In keeping with his usual preferences, O'Connell touches on originals, Latin classics, and Great American Songbook standards. He delivers a balanced program that relies on heart and fire. "The Song Is You"—one of O'Connell's favorite vehicles for exploration in his practicing for the past four decades—serves as a spirited entryway. Clearheaded melodic play, chordal brilliance, left hand punctuation, scampering right hand runs, and dancing lines all add up to a profoundly thrilling six minutes of music. Then there's a delightfully dreamy "Dindi" that serves as a nod to vocalist Jon Lucien, the primary inspiration behind this performance; the sly and spry title track, feeding off of the Latin lexicon, blues language, and direct references to The High Priest of Bop; a breathtaking, star-kissed take on "It Could Happen To You" that mostly shows O'Connell in a pensive state; and a trip down the pianist's "Zip Line" at the album's midpoint, delivering the rush of adrenaline and thrills connected to the titular activity.
The back end of the program opens on an excitable take on Santamaria's "Afro Blue," serving as a fitting tribute to O'Connell's erstwhile employer and a testament to the pianist's powers of invention and development. The originals that follow—a gorgeously contemplative "Hither Hills," the brief and fidgety "Gibberish," and a dangerous, playful, and grooving "White Caps"—show an artist at the height of his powers. Some of this music appears elsewhere in O'Connell's discography—"Monk's Cha Cha" opens the program on Rhapsody In Blue (Challenge Records, 2010), "White Caps" closes things out on Imagine (Savant Records, 2014)—but you've never heard those songs like this before. Bill O'Connell breaks new ground here and it's a thrill to bear witness to his magic.
Track Listing: The Song Is You; Dindi; Monk's Cha Cha; It Could Happen To You; Zip Line Afro Blues; Hither Hills; Gibberish; White Caps.
From Classicalite, by Mike Greenblatt, Jan 20th 2016
Pianist/Arranger Bill O'Connell learned his lessons well while in the respected bands of Cuban conguero Mongo Santamaria [1917-2003] and Puerto Rican flautist Dave Valentin after working early in his career for Sonny Rollins and Chet Baker [1929-1988]. He's a hard bebopper (as evidenced by the embedded video below) but his previous three Savant Records CDs explored jazz, salsa and samba in duo, trio and larger band contexts. Still, they have to be seen now as but a prelude to Heart Beat, a masterwork of percolating percussion and memorable melodic strains that add drama and more syncopation than you can shake a stick at on seven originals and two blistering covers.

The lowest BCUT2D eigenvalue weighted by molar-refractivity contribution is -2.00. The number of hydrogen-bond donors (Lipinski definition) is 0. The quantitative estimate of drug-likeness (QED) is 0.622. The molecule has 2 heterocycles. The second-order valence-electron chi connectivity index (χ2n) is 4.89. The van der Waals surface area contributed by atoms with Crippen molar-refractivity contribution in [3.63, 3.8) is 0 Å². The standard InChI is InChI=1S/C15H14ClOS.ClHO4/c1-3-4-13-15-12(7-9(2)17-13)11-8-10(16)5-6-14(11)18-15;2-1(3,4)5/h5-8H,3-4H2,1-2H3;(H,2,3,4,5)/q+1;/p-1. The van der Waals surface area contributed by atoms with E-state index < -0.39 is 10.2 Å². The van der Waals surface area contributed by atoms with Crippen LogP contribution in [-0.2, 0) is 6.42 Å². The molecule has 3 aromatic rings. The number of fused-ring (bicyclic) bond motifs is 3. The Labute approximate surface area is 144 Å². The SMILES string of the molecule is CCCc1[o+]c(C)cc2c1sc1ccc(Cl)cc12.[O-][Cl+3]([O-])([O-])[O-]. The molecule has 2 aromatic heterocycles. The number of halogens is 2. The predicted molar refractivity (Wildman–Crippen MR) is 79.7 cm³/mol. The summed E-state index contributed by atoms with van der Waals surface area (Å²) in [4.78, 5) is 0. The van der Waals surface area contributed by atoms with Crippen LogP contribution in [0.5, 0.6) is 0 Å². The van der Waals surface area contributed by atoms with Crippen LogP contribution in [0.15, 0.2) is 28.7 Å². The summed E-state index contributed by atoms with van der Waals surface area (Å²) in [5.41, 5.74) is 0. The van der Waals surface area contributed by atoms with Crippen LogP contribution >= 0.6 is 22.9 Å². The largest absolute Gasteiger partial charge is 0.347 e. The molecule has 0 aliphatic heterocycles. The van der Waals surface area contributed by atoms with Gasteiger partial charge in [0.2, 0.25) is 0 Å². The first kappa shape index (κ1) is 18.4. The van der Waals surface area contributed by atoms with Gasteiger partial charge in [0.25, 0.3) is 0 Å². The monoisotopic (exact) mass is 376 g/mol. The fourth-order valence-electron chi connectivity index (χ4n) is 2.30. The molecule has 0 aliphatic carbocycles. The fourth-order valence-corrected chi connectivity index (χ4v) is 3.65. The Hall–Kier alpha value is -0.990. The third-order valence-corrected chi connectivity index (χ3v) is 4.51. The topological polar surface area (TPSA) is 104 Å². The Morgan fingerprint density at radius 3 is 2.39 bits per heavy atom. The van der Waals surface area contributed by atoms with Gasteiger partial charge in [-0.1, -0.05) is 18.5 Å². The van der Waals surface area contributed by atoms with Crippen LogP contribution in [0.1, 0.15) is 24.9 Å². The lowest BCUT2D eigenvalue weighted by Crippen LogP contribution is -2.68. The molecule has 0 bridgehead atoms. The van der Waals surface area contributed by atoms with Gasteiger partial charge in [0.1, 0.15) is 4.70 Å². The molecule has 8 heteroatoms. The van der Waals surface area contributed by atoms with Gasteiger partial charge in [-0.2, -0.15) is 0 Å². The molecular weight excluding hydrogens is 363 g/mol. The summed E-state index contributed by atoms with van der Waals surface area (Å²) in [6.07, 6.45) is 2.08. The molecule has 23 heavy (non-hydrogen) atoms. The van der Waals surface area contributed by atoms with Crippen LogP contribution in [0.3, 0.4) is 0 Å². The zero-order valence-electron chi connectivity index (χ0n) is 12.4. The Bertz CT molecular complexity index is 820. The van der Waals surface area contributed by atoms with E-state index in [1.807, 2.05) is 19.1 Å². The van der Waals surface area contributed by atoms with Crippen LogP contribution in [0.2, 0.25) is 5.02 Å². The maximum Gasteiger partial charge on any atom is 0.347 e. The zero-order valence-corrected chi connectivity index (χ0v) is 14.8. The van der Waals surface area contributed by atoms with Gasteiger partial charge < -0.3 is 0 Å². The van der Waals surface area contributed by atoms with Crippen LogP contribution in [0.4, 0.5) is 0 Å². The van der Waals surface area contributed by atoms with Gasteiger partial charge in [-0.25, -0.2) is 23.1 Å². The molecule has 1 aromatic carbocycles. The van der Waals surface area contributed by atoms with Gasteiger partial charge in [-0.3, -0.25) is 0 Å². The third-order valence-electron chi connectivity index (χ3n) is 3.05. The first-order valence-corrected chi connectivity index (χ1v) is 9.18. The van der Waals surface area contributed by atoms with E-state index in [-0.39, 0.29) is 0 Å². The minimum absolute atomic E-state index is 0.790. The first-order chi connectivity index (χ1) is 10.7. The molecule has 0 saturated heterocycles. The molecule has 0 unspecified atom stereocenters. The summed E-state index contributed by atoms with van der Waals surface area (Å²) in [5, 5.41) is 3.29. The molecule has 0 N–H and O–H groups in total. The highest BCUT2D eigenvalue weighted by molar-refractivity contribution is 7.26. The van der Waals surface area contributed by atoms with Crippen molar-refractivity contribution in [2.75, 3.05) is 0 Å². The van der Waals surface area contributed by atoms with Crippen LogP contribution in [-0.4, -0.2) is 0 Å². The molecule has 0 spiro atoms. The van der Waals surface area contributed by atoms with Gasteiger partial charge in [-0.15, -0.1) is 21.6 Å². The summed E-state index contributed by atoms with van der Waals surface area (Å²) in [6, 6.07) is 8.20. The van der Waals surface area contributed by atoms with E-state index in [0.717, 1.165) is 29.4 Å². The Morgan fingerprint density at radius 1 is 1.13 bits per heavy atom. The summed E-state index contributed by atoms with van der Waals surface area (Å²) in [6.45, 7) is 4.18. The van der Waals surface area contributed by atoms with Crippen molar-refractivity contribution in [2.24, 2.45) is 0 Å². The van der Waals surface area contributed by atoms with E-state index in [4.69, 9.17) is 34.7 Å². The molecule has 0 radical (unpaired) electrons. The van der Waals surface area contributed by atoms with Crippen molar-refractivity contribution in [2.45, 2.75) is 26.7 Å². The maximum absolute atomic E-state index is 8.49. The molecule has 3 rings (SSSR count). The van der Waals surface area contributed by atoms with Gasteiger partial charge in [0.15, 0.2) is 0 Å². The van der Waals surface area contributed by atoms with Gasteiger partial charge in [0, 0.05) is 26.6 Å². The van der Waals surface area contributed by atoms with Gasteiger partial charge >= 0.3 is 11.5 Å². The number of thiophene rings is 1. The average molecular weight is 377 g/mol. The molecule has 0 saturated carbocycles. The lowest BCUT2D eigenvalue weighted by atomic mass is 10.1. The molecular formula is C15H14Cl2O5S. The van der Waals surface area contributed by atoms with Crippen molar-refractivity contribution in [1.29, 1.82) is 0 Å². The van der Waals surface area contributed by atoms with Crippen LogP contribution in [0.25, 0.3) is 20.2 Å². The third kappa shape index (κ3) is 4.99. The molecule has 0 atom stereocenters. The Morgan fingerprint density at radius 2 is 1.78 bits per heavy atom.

Just dig that interpretation of Antonio Carlos Jobim's "Waters Of March" as the well-worn and beloved melody gets inundated with the kind of creativity and sophisticated nuance that brings it to a whole 'nother level. These boys sound hungry, with something to prove: trombonist Conrad Herwig, Steve Slagle on reeds, bassist Luques Curtis, drummer Richie Barshay, Latin percussionist Roman Diaz and vocalist Melvis Santa (on three of nine tracks) go wild. Their take on Wayne Shorter's "ESP," especially, makes this Miles Davis track sound positively rejuvenated.
If it's the musicians who make a band, then this aggregation is, indeed, All-Star. Herwig spent his formative years sliding that 'bone back and forth for Eddie Palmiere. O'Connell and he are Rutgers profs who bonded over their love of that Afro-Cuban clave. It shows. Yet they're not above some exotic mysticism on the trance-like spirituality of "Eyes Of A Child."
"Awani," in just over five minutes, traverses bebop-laced funk. "Tabasco" is hot, as it should be, hotter than when O'Connell recorded it originally 25 years ago with Valentin. The title tune is a percussion manifesto putting the taut skin of the conga through a series of slaps, hits and bangs worthy of Chano Pozo [1915-1948] in his Dizzy prime. More mysticism ensues on closer "Peace On Earth," written forObatala, a Santeria deity.
Heart Beat is the real thing. O'Connell , 62, may be a native new Yorker, but he has an old Latin soul.
Every album this bandleader puts out is a world of splendor in and of itself, from Zócalo’s exotic sonic locales in 2013 to Imagine’s re-orchestrated Latin-bop just a little over a year ago.
Now, the pianist/composer and his Latin Jazz All-Stars have Heart Beat, another winner coming out on January 15, 2016 (Savant Records).Read More
It’s opening night, mid-week, mid-recession, early pandemic. A sparse but good-natured crowd has gathered at the Jazz Bakery to see Triple Play, a Latin jazz trio featuring pianist Bill O’Connell, flutist Dave Valentin and percussionist Munyungo Jackson. O’Connell and Valentin have been playing together for nearly thirty years, but the first set at a new venue is always a feeling out process. Sound, spacing, acoustics, all come into play, as well as integrating the talented Jackson, with his full arsenal of congas, timbales, cow bells and more.Read More
Pianist/Composer Bill O'Connell has long been a vital part of the New York Jazz scene. It is refreshing to see that he is given a rare opportunity to lead an ensemble on Triple Play, an unusual trio setting for O'Connell along with flutist Dave Valentin and Latin percussionist Richie Flores.Read More